After 10 days without internet or not enough time to give you some news, we have many things to show you! We did a bus trip with a transport company called "Pachamama". The advantage of this company is that they bring you to places where you can't go without a car. And because you can't rent a car in Chile when you're under 25 years old, it was the only solution that we had!! So... let's see day after day what we did in this mervelous trip!
Santiago to La Serena
It's a 470km long ride, that we broke in one stop in Pichidangui, a small town with a beautiful long gold sand beach, frequented in summer from many Santiaginos. Here we had probably the biggest salmon part that we've ever eaten! After this stop we hit the road again and arrived late in La Serena, so we didn't visit it.
La Serena to Bahia Inglesa
It is a 490km drive, that we broke in one stop in the National Reserve Pinguino de Humboldt. This National Park is composed of three island, and we could make a boat tour to see two of them. Before we arrived
at the first island, we had the chance to see "Bottle Nose" dolphins, who swam right next to our boat! Then we stopped first on the Isla Damas on which we had time to see the particular flora of the reserva. On the Isla de Choros, we could observe three different kind of cormorans, as well as sea otters, sea lions, and off course the stars of the reserva: the Humboldt pinguins! It is possible to observe these animals at this latitude (between 25°S and 30°S), because of the Humboldt Stream, a very cold stream in the Pacific, along the shore of Chile and Peru.
Day off in Bahia Inglesia
Because of the Humboldt stream, it is not recommended to swim in the Pacific, because it is too cold... that's why we did it!! After trying to get out our camping site, which was not easy (about 5 km to walk to the ocean although it was probably only 50m from our cabine), we tried to swim in the ocean. We had no thermometer with us, but we think the water was under 10°C. On this day, we also visited Caldera, were the first mechanized port in South
America is located, built by Gustave Eiffel (yes yes, the same guy who build the Eiffel tower!). In this town, we tried another chilean specialities: empanadas. That's a kind of "pizza calzone" filled with all sorts of food you can find in Chile: for example sea food or avocados. For dinner we had a big barbecue with the group travelling with us. We could try a chilean salat called Pebre, based generally on tomatoes, green onions and coriander.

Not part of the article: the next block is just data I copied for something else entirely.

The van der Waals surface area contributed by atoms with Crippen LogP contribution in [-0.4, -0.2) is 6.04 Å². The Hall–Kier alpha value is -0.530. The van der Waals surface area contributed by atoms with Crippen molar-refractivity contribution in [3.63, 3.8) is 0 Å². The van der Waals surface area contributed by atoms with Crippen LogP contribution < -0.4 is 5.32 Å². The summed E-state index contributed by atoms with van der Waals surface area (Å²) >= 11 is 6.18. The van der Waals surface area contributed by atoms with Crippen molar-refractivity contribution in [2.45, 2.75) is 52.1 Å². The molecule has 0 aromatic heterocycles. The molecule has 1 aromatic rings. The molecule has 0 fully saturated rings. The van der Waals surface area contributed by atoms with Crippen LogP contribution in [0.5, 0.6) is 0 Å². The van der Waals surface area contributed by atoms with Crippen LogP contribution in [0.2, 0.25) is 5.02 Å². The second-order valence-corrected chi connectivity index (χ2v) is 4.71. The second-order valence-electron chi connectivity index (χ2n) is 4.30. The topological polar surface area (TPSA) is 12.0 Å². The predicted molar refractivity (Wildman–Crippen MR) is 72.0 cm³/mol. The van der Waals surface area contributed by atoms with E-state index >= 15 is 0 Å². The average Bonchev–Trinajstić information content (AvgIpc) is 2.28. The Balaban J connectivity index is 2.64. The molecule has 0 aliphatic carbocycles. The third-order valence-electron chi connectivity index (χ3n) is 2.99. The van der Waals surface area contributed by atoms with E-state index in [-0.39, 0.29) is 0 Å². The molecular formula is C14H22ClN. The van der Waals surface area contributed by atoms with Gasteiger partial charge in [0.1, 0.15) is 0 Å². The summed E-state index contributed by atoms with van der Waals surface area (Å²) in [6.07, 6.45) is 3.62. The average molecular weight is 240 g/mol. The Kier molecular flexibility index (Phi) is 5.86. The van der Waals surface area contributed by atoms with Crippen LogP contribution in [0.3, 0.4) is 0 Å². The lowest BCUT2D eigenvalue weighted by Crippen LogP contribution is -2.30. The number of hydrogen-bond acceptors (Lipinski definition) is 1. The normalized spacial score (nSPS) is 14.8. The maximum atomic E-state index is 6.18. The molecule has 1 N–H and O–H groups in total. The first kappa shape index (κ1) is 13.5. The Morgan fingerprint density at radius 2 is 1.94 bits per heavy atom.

Bahia Inglesa to Antofagasta
On the road between this two towns, we drove through the Atacama desert, crossing its driest part, where some meteorogical stations have never registered any rain in over 50 years. That's why observatories grow like mushrooms in this region (one of the most famous observatory is Paranal). For lunch, we stopped in the middle of nowhere, in a road restaurant called "Aqua verde", where we could eat a hot soup (Casuela) made out of chicken, mais, pumkin and potatoe. When we saw this place, we alle thought of this famous music of the movie "Once Upon a time in the West". After that, we went to the old cemetery of Oficina Chile. It is an abandonned
cemetery nearby an abandoned Nitrate mine. Since Chile had a very important nitrate production in the XIXth century, which ended after the second world war, because in Germany, artificial nitrate was invented. Our next stop was at the "Mano del Desierto" (hand of the desert), a huge sculptured hand, which was created to show the people how the world would look like if we don't stop destroying our planet: a huge dry desert without any live. But this hand is also a "welcome to the desert" sign for people coming from Antofagasta. After that, we arrived in Antofagasta, were we spent the night, and went to the "La Portada" cliffs before the sunset, a rock formation in the ocean shaped like an arch, a bit similar to "Etretat in Normandy"!
Antofagasta to San Pedro de Atacama (2440m)
On this day, we continued straight across the desert. After we past the Tropic of Capricorn, we did a first stop in Baquedano, where we visited another cemetery, but this time it was a train cemetery. Here we could see old locomotives, abandoned after the nitrate mining operations. Although they are not in use anymore, most of them would still work,
because of the complete lack of humidity which makes them resistent to corrosion. After Baquedano, we left the highway to head to the Atacama Salt Flat, where we drived on a compact salt paved road. This Salt Flat is situated between the desert and the Andes mountains. We had the chance to stop in a site where we could still see "salt hexagones", a particular salt formation due to the evaporation of the underground water. At the time we got there, the fresh underground water coming from the Andes mountains destroyed a lot of hexagons, which made it nearly impossible to walk on the salt flat.After the Salt Flat, we went to an oasis, Peine, situated on the foot of the Andes mountains, were we could swimm in natural rock pools. It was very refreshing after the dry road we had this day! And it was such a good feeling to be in the water at the end of the driest desert of the world,while having it behind our backs the same time!! After that, we could enjoy the sunset in the Natural Reserve Los Flamencos, situated in the Salar de Tara, not far away from Argentina and Bolivia. In
this reserva, three different kind of flamingos are recenssed: Andino, Chileno and James. This Reserva offers a beautiful view on the Andes mountains, which turn from red to blue after the sunset. We also had the chance to see the full moon rising above the coloured mountain range on this day which was breathtaking.
Day off in San Pedro de Atacama